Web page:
There is a big difference between manageable debt and debt which is out of control. Over the last decade UK interest rates have been at the bottom end of historic lows. There would appear to be minimal chance of a significant rise in the short to medium term. As a consequence, more and more property investors are looking towards low interest funding to expand their property portfolios. However, it is imperative that debt is managed and existing properties used to secure funding.
Whichever way you look at mortgage funding, everything comes down to the risk/reward ratio. In some cases the risk may be too high, even with additional property assets as security, while on other occasions a lender could justify a higher interest rate to offset this risk. So, how can you use your property assets to secure funding at affordable levels?
Traditional banks are effectively straitjacketed to use the new mortgage funding calculation for affordability. If your income does not justify the mortgage you are looking for then it is quite simple, it will be refused. However, if we take a look at private banks they offer a whole different scenario.
While traditional banks are heavily regulated and dependent upon the mortgage affordability calculation, which only considers regular income, private banks are very different. They are funded in a very different manner, via investors, shareholders and high net worth individuals, and as a consequence can take into account a whole array of different income streams and assets.
Utilising property assets
If you are looking for additional funding to acquire new assets there are three main ways of doing this:-
• Simple mortgage with target property used as collateral
• Remortgage existing properties with large equity content
• Apply for new mortgage funding using existing properties as collateral
Let us take the example of a £200,000 investment property, which requires a mortgage of £150,000, with the applicant having significant wealth (fully paid-up property worth £200,000) but little in the way of regular income. In a traditional high street banking scenario any mortgage application would be refused. However, a private bank would look at this very differently.
If we assume a relatively low 5% rental yield, on a property worth £200,000, that equates to £10,000 per year. At this moment in time it is possible to secure a fixed mortgage interest rate of just over 2% for between two and five years which means that the rental yield will more than cover the interest charge. It is obviously in the investor’s best interest, for short-term cash flow, to secure an interest only mortgage with capital repaid at the end of the term. However, without the introduction of additional assets as security this may be difficult to organise.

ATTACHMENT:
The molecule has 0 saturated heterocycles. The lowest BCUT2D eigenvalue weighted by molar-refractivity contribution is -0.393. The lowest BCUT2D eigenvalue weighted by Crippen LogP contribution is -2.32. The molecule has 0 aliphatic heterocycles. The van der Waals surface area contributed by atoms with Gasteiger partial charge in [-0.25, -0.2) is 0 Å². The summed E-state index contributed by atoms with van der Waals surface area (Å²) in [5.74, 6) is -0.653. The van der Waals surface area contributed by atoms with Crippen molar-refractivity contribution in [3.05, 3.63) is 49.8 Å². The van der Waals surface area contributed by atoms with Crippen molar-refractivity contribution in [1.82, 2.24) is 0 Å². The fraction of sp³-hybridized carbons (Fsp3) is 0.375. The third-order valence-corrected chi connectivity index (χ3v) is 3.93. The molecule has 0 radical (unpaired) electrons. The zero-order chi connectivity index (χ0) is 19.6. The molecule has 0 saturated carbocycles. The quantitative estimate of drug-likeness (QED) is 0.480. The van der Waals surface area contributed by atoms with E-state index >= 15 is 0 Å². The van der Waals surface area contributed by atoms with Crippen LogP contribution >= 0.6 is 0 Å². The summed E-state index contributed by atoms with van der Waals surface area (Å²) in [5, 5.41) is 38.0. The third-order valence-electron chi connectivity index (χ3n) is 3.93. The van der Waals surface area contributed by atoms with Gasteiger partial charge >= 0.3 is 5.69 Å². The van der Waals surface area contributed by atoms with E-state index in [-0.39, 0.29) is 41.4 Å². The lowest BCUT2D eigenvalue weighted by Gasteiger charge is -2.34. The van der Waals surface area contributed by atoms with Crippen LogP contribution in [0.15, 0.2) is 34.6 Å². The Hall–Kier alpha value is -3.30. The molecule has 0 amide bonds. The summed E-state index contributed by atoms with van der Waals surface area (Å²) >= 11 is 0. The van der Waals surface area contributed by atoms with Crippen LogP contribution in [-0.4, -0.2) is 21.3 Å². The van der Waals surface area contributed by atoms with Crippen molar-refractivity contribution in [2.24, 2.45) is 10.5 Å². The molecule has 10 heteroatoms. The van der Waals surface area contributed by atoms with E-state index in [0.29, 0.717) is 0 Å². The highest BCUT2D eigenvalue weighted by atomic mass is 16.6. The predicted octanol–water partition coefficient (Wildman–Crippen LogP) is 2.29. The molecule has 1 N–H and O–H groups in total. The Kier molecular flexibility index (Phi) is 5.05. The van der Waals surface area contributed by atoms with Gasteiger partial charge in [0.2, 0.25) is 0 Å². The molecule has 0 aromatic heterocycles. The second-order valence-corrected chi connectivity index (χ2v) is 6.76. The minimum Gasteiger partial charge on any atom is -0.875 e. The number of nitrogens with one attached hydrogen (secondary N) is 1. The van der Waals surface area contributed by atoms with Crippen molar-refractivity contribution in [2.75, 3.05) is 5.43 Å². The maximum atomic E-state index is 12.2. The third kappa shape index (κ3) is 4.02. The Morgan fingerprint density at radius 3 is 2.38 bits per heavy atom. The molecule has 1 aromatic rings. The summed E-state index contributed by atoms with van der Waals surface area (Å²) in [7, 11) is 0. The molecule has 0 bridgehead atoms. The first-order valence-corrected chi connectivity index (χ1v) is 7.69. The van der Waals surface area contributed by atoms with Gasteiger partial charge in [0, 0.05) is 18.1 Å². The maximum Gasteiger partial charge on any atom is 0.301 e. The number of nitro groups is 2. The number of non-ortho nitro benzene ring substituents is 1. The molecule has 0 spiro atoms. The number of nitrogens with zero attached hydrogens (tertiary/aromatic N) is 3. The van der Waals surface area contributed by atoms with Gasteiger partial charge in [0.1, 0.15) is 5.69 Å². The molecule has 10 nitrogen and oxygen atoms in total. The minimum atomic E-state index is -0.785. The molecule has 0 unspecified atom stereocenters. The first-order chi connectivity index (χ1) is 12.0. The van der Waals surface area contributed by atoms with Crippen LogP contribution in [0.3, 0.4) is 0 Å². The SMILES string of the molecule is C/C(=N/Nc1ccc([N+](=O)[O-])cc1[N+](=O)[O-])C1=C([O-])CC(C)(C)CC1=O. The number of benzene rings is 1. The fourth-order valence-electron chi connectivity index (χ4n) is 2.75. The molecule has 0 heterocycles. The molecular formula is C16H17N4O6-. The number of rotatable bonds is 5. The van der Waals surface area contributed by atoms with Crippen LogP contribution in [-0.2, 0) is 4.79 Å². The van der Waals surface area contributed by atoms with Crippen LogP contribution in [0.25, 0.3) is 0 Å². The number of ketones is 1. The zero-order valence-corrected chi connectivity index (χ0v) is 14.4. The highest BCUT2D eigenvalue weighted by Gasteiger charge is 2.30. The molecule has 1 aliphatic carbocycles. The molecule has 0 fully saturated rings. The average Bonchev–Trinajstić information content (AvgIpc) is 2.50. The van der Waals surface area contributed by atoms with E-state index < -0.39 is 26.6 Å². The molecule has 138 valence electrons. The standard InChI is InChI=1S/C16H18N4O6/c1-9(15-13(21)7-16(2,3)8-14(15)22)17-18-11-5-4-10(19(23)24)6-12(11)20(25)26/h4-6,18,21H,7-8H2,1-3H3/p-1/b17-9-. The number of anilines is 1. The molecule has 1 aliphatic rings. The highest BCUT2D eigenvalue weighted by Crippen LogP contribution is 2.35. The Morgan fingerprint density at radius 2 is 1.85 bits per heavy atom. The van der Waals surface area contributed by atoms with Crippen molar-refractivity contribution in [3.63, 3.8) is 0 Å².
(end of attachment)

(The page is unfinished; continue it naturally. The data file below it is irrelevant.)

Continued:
So, let us assume that the investor is willing to put up their paid up property as collateral against £150,000 in mortgage funding. This leaves “headroom” of around £50,000 which means any debt would still be covered even if the property price fell by 25% (unlikely). As a consequence, a private bank might be more willing to agree an interest only mortgage in the knowledge that there is additional security against the £150,000 loan.
If over a 20 year period the value of the property was to double, not beyond the realms of possibility, then the rental income would cover mortgage interest charges, and there would be equity of £150,000 (£300,000 value less £150,000 mortgage) at the conclusion of the mortgage term. It should then be possible to part remortgage the property, raise £150,000 and pay off the mortgage capital. This would leave an equity stake of £150,000 in the property although there would obviously be a mortgage to repay in the longer term – likely to be covered by rental income.
This is just a very simple example of how private banks will consider the use of property assets as a means of added security. This allows them to consider interest only mortgages, against the more conservative capital repayment mortgages, and be more flexible with regards to the affordability calculation. The majority of traditional high street banks will not even consider potential rental income on a buy to let property investment as a means of at least part funding mortgage repayments.